I recently stumbled on a well-referenced article published in the Journal:Brain Pathology out of the University of Pennsylvania and the University of Glasgow dealing with head trauma/traumatic brain injury (TBI). No, this was not hot-off-the-press as some of my recent blogs, but from 2012.
What is interesting in this article is that it demonstrates that at autopsy the brains of those with only one incident of head trauma were demonstrating similar brain protein abnormalities as those seen in Chronic Traumatic Encephalopathy (CTE). This is the same disease discovered at autopsy of the brains of impaired NFL players.
Why is this important? Many studies already demonstrate cognitive impairment after a single, even mild, head trauma. Returning veterans have shown evidence of TBI after a single concussive event from an explosion.
I think it is important because we are all naturally skeptics. We don’t believe the evidence. I think the public accepts the fact that an NFL player who has repeatedly been struck about the head can have a damaged brain. But I have the sense there are many doubters when it comes to less severe injuries.
I think there is a widely help misconception that patients can fake cognitive tests even though neuropsychologists say that tests detect malingering. Well then here it is- it’s hard to fake an abnormal brain appearance under the microscope at autopsy. The brain tissue stained with abnormal proteins is on the slide.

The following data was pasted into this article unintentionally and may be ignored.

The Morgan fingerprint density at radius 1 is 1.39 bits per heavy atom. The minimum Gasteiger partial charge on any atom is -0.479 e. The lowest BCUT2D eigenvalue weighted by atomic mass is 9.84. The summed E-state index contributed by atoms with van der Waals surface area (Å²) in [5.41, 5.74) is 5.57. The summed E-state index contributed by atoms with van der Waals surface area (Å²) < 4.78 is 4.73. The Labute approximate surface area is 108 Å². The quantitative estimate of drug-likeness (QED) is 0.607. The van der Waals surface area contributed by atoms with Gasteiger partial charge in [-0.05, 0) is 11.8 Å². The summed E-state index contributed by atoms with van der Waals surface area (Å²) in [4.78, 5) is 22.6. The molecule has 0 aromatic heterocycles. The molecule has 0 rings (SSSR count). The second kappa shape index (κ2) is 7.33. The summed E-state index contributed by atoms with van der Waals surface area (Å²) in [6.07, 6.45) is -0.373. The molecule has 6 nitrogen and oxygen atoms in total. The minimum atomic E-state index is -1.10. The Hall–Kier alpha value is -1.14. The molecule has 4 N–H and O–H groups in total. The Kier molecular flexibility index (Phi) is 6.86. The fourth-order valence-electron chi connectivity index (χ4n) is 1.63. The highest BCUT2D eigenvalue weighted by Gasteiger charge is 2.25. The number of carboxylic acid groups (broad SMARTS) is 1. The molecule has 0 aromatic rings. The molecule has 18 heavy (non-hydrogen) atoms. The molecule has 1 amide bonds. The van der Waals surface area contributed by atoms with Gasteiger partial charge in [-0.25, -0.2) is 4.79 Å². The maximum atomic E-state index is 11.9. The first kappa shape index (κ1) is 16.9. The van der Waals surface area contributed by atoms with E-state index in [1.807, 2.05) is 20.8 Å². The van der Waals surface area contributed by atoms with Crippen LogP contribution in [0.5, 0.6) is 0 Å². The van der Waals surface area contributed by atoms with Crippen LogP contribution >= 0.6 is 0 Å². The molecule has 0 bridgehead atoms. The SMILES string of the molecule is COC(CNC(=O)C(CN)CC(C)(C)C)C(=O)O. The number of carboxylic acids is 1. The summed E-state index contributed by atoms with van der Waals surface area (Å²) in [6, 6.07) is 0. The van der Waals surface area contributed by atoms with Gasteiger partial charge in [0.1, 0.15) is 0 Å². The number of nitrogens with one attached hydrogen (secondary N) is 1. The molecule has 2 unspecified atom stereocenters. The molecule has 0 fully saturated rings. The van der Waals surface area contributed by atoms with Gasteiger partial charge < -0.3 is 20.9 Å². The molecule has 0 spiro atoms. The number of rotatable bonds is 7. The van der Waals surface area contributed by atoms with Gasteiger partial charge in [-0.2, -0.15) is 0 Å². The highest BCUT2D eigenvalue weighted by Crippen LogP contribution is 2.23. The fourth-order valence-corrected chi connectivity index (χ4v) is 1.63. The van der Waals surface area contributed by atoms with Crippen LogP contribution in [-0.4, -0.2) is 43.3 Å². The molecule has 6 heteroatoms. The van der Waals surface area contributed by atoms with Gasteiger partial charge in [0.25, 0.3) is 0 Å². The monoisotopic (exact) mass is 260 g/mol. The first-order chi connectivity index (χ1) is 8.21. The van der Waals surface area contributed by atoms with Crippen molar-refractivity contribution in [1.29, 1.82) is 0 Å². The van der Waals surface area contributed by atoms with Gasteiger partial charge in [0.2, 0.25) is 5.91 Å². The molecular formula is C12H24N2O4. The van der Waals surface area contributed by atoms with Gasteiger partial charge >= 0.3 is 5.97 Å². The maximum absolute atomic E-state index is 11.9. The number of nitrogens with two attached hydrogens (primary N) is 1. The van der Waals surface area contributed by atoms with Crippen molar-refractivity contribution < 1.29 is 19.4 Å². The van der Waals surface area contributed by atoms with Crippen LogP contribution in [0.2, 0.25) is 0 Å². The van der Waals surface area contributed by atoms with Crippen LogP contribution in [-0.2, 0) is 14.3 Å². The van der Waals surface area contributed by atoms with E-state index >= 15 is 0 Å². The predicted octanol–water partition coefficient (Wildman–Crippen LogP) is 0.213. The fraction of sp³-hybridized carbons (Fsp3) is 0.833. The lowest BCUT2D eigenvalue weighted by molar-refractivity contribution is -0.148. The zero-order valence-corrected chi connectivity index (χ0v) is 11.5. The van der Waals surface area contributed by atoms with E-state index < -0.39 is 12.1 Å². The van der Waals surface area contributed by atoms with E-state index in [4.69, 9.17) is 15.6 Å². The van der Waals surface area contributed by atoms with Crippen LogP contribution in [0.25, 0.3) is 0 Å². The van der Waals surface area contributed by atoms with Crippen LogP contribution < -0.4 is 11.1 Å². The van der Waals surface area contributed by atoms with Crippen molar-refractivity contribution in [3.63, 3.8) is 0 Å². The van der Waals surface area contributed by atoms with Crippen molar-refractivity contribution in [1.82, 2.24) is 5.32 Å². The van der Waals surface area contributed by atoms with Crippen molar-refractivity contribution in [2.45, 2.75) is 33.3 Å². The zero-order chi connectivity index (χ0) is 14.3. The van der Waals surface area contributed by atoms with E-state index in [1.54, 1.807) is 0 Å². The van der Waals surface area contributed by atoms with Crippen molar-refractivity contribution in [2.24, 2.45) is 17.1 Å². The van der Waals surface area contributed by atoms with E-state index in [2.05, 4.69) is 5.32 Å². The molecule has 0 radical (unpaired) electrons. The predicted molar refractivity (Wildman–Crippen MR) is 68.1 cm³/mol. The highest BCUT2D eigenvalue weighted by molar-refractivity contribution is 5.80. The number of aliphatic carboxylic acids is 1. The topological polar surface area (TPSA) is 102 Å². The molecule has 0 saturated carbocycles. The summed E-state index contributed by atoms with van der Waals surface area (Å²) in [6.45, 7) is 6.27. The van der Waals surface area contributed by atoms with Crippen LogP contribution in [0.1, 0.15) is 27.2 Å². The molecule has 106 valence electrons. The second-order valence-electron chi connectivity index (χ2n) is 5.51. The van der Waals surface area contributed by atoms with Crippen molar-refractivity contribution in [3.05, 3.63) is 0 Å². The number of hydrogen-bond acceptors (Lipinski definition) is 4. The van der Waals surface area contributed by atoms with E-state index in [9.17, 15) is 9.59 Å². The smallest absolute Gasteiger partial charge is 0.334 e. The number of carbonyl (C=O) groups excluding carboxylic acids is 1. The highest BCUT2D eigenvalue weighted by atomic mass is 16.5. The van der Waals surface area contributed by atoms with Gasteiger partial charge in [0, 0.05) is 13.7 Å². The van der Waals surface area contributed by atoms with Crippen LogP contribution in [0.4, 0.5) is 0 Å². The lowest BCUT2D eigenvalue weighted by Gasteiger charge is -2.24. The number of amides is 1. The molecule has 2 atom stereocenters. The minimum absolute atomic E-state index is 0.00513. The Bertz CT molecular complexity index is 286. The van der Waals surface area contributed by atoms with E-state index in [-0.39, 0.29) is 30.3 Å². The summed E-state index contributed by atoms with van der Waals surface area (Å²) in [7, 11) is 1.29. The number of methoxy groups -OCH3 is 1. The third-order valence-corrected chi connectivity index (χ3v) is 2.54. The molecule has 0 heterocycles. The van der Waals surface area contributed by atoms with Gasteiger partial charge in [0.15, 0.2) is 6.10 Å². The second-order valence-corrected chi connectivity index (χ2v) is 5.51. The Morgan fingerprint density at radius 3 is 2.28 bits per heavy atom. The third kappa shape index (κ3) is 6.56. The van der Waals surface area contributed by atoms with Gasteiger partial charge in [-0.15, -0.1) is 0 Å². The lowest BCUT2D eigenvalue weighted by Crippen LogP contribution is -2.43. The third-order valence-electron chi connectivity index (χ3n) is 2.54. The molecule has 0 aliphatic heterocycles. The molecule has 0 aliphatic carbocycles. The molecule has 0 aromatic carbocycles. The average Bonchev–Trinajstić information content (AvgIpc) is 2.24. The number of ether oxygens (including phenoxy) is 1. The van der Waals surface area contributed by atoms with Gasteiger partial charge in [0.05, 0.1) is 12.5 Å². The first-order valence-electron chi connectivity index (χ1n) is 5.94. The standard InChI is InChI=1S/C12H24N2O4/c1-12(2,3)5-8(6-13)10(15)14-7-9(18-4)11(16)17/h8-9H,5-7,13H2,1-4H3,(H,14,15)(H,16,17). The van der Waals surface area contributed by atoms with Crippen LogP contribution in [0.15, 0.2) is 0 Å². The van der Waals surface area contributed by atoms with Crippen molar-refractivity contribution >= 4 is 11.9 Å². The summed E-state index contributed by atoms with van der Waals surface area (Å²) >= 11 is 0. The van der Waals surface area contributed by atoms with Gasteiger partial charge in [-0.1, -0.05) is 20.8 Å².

And this same study demonstrates the disease appears to be progressive. Now this is a scary thought and begs for more research. Does acute brain injury lead to chronic inflammation of the brain, a common belief in neuroscience? My previous blog (Traumatic Brain Injury and Children) discussed recent success in detecting brain proteins leaking into the blood after head trauma. This will likely lead to a widely available blood test for head trauma patients in the next 2 years, the issue now is cost.
But there are many similar tests in the research pipeline. Hopefully, some of these tests will not only detect acute injury but chronic inflammation which corresponds to these damaged brains at autopsy. It’s hard to prevent head trauma, but medical science is getting better at recognizing and treating chronic inflammation.
Steven H. Rauchman, M.D. is an eye physician and surgeon who has been in private practice for 30 years. He has served as a Traumatic Brain Injury (TBI) medical/legal expert for the last 6 years specializing in the area of personal injury and related traumatic brain injuries.